The philosophy of finding balance in life isn’t a new one. It’s a practice that has been known for thousands of years – but the art of actually putting it into place can be difficult, especially in these times. Immediately, many of you are thinking access to technology to a point where we are always making ourselves readily available to others is a factor in stress. This is just one example of how we seem to find less and less time to ourselves. Between work, family obligations, social activities, getting in our 20 minutes of physical activity 3 times a week, doctor appointments, Christmas shopping, volunteering, and grabbing dinner when possible, most of us are increasing stress levels to a point where it is becoming dangerous to our health.
Stress can cause a number of physical illnesses – from minor to near fatal. Mentally, it is taxing. We become exhausted, irritable and anger easily. While we can’t completely rid ourselves of some of the stress in our lives, particularly in situations that are beyond our control, we can take steps to reduce the amount of stress we are going through. Thanks to AAROT’s information piece, “Losing It?” and a few adaptations from CAOT Publications, I’ve come up with some tips:
When life gets hectic, plan your time wisely. Take a few minutes (the TV can wait) to think about the week ahead. List everything that needs to be done and highlight the most important. Use a planner and jot down what needs to be done in order of priority. Then cross off completed tasks. Instead of feeling anxiety over what you haven’t done, focus on your accomplishments.
Do what is most meaningful to you. Are there any activities that focus on “you” in your list? Make sure you do things that meet your physical, social, spiritual, emotional and intellectual needs. Go to your planner and write down one activity for each day that you do for yourself. Mark this as a priority and eliminate those activities that are less important.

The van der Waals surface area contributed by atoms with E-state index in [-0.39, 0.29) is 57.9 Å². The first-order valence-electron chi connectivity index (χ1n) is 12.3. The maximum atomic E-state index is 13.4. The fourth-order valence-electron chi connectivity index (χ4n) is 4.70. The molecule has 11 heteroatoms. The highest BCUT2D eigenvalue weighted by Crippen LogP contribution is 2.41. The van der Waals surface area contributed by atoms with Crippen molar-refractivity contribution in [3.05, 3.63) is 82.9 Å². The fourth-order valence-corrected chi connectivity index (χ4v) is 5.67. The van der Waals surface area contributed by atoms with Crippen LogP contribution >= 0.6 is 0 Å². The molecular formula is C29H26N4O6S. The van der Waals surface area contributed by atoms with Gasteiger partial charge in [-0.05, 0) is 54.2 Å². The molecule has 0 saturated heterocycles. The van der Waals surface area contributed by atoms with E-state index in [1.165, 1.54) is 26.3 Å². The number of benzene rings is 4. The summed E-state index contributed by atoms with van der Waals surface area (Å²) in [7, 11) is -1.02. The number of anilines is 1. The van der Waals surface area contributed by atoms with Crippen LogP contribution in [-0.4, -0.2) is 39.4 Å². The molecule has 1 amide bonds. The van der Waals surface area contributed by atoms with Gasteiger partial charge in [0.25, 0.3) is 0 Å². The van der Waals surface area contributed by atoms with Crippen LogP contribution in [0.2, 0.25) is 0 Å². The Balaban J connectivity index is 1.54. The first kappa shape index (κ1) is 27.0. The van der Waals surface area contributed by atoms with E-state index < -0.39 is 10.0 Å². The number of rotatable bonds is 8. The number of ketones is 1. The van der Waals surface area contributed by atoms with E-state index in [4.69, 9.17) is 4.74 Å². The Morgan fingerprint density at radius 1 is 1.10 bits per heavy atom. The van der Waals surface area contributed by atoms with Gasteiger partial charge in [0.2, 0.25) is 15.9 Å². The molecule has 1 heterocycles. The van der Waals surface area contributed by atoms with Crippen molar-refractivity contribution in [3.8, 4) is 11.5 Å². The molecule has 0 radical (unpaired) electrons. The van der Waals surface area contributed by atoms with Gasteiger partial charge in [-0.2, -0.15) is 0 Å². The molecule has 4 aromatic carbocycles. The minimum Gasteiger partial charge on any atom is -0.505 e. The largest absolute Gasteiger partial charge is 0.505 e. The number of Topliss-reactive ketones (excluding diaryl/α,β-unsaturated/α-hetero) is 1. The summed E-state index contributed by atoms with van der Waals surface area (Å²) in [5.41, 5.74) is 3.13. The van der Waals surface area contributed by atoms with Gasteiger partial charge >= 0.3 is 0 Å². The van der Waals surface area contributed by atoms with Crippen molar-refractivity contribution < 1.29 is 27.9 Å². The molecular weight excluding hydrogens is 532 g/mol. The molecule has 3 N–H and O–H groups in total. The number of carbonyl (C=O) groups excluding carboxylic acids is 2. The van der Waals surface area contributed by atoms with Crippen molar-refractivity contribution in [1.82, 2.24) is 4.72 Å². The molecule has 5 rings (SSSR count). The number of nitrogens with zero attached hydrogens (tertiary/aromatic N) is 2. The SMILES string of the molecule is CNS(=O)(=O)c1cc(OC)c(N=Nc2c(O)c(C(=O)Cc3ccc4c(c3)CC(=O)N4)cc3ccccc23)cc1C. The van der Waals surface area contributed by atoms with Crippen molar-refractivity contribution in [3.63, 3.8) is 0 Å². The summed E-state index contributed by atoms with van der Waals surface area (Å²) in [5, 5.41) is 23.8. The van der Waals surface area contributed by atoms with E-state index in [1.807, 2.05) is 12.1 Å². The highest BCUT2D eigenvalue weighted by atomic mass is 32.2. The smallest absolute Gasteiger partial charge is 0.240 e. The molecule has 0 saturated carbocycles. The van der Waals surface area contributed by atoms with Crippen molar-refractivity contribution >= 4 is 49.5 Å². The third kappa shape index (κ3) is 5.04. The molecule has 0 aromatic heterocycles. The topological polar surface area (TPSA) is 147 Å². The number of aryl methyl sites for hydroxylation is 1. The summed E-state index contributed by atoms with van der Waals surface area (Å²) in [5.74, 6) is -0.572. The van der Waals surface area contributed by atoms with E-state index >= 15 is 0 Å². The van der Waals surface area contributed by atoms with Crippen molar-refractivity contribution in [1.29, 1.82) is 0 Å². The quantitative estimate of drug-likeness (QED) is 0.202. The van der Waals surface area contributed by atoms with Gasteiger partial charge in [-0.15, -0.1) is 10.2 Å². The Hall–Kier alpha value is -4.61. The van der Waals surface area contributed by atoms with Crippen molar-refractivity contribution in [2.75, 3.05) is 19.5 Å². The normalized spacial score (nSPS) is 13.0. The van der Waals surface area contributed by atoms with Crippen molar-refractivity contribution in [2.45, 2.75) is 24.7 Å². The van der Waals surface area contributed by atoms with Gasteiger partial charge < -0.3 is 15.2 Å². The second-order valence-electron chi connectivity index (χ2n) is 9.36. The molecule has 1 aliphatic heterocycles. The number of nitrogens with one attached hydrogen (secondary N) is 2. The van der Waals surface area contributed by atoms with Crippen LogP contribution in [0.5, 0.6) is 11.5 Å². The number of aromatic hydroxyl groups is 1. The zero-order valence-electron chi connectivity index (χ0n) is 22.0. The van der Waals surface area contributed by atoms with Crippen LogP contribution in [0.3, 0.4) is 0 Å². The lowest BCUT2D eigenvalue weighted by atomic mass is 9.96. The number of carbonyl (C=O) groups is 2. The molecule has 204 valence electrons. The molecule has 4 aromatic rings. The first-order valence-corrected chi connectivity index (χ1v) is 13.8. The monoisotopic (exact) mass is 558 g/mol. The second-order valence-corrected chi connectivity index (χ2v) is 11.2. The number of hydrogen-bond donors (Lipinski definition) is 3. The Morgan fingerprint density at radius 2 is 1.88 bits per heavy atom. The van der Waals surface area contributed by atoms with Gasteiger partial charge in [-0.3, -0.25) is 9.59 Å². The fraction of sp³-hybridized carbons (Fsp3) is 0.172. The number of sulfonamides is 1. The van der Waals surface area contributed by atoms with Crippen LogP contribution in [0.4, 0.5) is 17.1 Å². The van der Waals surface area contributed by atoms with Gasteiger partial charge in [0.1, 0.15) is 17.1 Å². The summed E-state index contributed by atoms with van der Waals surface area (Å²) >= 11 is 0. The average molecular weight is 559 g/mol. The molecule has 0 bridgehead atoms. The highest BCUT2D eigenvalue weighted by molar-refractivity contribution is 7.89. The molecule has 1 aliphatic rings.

Set realistic goals for yourself. Don’t be a martyr. You aren’t Superman. Don’t be afraid to ask for help. Delegate activities to others or create more time in your schedule to achieve the goals that you want to accomplish. Remember “what is most meaningful to you.”
Utilize your weekends in your favor. Or if you don’t have weekends off, use the days off that you do have wisely. These are called “rest days” for a reason. That doesn’t necessarily mean sleeping in or being a couch potato – unless that’s what you need or is important to you. It does mean you should use your days off to do things that are meaningful or most important to you. Spread household activities over the week, like cleaning the bathroom or getting groceries, and save your free days for something you enjoy.
What are your values? This is an important question and something a lot of people do not do. Focusing on what it is that you put value in determines the difference between what is important to you and what is important to someone else. Really think about your values so you don’t act based on what you “should” do. More importantly, don’t let others impose their values on you.
Spreading yourself thin does not make you helpful to others. For most of us, it’s in our nature to want to help others and that isn’t wrong. Giving back lifts our spirits and makes us feel valuable to those around us. But pitching in too much can wear you out to a point where you are not able to effectively help others. Take time out to recharge your own batteries.
This is my favorite that I would like to add from a personal point of view: Put the cell phone on silent and quit checking your email, Facebook, Twitter, or feel compelled to write in your personal blog during a free moment. This one was very difficult for me – but has helped tremendously 🙂
Remember, while a little stress in our lives keeps us focused and prepared, too much can wreak havoc on our lives. You can control the amount of stress your body has to suffer through by creating balance in your life. You just have to make the choice to take back control.